Rodgers (2002:845) defines reflection as a “complex, rigorous, intellectual and emotional enterprise that takes time to do well.” I never fully realised the importance of reflection as a tool, until I found myself maturing with age and thinking about my younger years. I used to see it as a waste of time, I was already onto the next task, the next emotion, the next challenge; I never stood still for long. Consequently, I made the same mistakes often on repeat and never felt I got the full experience out of an experience. Things sometimes felt rather meaningless.
Now, reflection is the calm in the storm, it is stopping still, regardless of your surroundings and taking in your past route and evaluating it, before looking ahead and considering how to proceed. It is not just a tool, but an essential asset within learning.
I’ve always been a reflective person and have used reflection in my personal life as much as I use it professionally and within business. As I’ve grown with age and acquired and sought out knowledge, I’ve been able to explain the reasoning behind some of the conclusions within reflections and been able to act on my conclusions. I’ve also changed my original view of reflection, which usually took two forms. I either reflected on a situation only negatively, using it as a tool to pick a part what I should have done and not using it as a “transformative” tool. (Ryan 2001). I consequently, found the process as uncomfortable, unproductive and merely, dwelling on the past in a negative way.
My second use of reflection was a method of shifting blame and accountability onto others. It was often quite easy to ignore my own short comings and look at other’s work, considering how they have impacted on my own learning or progression. Especially within team learning situations. I’d reflect on their contributions, with the formulated mind-set that I’d already done the best I could and couldn’t change.
I now perceive reflection as a method to challenge and change. Of course, it involves picking up on the negatives but it also involves increasing my self-awareness (Hills 2002), but also understand why and how I have been successful, which leads on to discovering my strengths; a positive and rewarding experience. Furthermore, understanding why outcomes have happened is crucial to long term business planning. In such a difficult and unpredictable business environment, the one consistency that I hope to hang on to, is knowing how I will react in situations. This enables me to make plans and contingency plans, but most importantly, realistic, actionable plans that aren’t idealised.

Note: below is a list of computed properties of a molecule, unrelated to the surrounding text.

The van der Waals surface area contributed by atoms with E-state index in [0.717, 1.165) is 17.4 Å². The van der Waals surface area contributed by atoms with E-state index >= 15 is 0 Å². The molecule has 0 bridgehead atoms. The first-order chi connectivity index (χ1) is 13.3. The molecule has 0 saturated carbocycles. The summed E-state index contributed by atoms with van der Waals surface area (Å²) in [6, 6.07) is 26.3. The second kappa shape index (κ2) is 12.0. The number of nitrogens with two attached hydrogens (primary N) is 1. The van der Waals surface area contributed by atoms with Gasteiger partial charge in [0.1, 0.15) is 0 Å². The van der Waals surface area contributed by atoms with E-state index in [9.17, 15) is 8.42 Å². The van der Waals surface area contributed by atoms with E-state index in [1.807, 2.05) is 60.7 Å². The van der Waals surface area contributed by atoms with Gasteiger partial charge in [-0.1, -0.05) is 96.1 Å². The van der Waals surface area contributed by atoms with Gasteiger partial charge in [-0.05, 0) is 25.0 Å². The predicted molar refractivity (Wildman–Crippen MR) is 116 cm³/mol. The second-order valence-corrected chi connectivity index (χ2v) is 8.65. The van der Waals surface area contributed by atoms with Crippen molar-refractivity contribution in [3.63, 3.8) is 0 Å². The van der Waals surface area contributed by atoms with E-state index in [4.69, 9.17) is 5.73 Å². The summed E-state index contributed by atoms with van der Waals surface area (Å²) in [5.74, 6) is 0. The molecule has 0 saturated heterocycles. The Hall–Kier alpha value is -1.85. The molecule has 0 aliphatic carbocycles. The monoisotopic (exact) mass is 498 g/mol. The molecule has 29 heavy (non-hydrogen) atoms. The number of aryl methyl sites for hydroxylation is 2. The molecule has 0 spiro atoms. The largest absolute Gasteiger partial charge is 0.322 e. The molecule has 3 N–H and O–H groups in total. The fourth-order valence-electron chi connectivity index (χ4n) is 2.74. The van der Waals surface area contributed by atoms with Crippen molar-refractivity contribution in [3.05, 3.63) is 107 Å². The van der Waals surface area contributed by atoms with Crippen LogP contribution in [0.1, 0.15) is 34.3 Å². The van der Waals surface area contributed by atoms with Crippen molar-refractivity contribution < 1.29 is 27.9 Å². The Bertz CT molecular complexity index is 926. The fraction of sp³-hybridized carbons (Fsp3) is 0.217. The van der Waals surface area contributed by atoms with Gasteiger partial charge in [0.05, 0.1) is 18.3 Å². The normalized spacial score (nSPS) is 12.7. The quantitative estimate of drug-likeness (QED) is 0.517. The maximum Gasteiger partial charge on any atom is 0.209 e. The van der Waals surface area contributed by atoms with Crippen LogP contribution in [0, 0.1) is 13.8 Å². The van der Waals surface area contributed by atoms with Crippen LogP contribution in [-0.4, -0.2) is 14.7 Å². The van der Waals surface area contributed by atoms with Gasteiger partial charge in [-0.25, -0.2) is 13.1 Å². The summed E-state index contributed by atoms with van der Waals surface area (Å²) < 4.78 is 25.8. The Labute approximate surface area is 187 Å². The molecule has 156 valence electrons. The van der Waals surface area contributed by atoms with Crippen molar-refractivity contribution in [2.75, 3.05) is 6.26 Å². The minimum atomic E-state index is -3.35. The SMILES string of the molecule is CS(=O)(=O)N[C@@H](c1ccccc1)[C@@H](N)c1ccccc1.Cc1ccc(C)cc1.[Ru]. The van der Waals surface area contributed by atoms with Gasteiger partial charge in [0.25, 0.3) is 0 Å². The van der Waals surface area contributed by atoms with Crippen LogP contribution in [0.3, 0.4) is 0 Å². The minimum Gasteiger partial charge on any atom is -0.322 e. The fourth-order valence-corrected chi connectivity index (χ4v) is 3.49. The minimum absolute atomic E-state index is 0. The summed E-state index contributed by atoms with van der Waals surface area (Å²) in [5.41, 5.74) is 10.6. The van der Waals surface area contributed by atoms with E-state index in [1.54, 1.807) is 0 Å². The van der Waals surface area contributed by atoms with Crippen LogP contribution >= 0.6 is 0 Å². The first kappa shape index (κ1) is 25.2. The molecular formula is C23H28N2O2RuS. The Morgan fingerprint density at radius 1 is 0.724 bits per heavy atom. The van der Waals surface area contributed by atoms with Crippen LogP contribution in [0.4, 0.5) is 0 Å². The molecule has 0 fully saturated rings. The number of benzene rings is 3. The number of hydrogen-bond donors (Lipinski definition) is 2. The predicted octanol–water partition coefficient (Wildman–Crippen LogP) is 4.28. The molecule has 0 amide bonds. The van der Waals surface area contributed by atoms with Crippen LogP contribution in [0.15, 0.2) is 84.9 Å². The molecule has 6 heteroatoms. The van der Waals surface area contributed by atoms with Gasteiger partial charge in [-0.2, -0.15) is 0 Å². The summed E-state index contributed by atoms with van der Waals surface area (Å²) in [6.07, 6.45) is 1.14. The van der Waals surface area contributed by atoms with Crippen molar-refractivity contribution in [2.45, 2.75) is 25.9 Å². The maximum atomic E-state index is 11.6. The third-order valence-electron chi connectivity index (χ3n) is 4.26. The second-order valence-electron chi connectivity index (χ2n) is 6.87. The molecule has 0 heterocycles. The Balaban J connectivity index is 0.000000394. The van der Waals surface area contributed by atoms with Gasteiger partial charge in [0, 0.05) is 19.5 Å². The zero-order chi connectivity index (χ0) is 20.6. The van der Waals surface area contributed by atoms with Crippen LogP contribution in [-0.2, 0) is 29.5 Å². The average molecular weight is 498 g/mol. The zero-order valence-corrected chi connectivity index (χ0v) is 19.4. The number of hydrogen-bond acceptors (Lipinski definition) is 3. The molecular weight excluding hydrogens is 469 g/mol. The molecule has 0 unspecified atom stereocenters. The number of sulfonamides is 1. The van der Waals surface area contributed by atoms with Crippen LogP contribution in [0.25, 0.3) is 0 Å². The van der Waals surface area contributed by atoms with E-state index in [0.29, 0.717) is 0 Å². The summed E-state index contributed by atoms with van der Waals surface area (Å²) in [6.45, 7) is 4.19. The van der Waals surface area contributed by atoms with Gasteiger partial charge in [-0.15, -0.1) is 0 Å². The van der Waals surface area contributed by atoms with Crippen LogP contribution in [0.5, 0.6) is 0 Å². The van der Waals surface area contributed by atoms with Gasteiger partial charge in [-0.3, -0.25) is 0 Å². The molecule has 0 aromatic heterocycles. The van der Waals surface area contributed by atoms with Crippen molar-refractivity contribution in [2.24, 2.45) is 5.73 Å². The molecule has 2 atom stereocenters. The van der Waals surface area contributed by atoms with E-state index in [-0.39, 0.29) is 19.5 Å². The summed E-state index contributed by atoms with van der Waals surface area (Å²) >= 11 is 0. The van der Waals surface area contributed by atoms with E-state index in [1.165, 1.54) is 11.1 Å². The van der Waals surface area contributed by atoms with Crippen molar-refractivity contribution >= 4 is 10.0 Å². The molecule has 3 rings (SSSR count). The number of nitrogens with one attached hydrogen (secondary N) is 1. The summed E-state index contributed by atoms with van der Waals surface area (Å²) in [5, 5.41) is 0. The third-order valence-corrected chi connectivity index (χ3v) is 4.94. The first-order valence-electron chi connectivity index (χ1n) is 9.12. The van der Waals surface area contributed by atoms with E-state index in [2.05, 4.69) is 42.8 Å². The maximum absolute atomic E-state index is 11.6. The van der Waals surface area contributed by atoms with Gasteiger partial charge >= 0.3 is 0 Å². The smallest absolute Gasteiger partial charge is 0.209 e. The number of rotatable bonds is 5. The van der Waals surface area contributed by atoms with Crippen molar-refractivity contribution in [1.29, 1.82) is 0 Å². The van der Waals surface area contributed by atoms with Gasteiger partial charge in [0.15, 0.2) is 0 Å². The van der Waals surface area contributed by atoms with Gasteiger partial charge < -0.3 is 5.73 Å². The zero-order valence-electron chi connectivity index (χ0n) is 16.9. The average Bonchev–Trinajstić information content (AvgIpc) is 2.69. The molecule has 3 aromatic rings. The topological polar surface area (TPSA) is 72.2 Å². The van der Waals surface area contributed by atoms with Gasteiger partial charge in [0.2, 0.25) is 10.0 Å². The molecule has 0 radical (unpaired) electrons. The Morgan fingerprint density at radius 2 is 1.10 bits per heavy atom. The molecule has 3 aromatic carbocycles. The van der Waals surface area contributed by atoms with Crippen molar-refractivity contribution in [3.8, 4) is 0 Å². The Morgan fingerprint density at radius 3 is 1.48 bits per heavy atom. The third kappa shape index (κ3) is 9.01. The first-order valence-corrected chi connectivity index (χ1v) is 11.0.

Such transformative action (Friere 1972) leads to empowerment to make the change (Giroux 1988). In short, reflection is a central ingredient to empowerment and success. Businesses, changes and successes don’t just happen randomly in life, it is the ability to understand why things have happened and to potentially replicate them that becomes an essential tool. It is also about understanding failure. Understanding my failures and team failures, is no longer a negative experience. It is a diagnostic, journey of discovery, which can uncover a whole host of factors relating to internal and external factors. Moreover, reflection involves an all senses engaged approach. I reflect based on what I see, hear, experience, feel and say and it involves all five senses interacting. It involves being engaged fully in what you’re doing.
Bain et al (2002) suggests an impressive reflective frame work that I will take forward; reporting, responding, relating, reasoning and reconstructing. Why I consider this as a good framework, is because it structures my reflection. As someone who does it as a routine, on almost all situations that occur. Where I feel, I fall down, is in the reconstructing element. Once I’ve identified, considered it, understood and added it to my knowledge bank, I don’t feel I utilise the knowledge effectively and efficiently. Whilst I may consider, what I would do differently, if the situation occurred again, I don’t manage to always relate that to a transformative action; as in “I will do….”. I also, get rather bogged down in the details and the meanings of things, which I do within business and my life in general. I often lose sight of the end goal and lose a sense of purpose. I end up feeling, that I understood the event, but not always how this new understanding may be applied productively. Such a structure, will do exactly what is it literally supposed to do, it will change my reflections from a mesh of ideas, thoughts, theories and concepts, into an organised journey through my thought process, clearly evidencing appropriately my conclusions and comments.
Using the construct, I will use the prompt of “reconstruct” at the end, to put the reflection into some sort of future construct and defining exactly what I have learnt from the experience; an actionable step forward. This final layer of reflection will add to the notion that my reflection has a deeper purpose (Ryan 2011). It will enhance my ability to not only having the ability to deconstruct my ideologies and understanding their foundations, but as an empowered learner, who is not just capable of change but is actively changing and demonstrating how. (Mezirow 2006)
- Blogging for Reflective Practice (edu13portfolio.wordpress.com)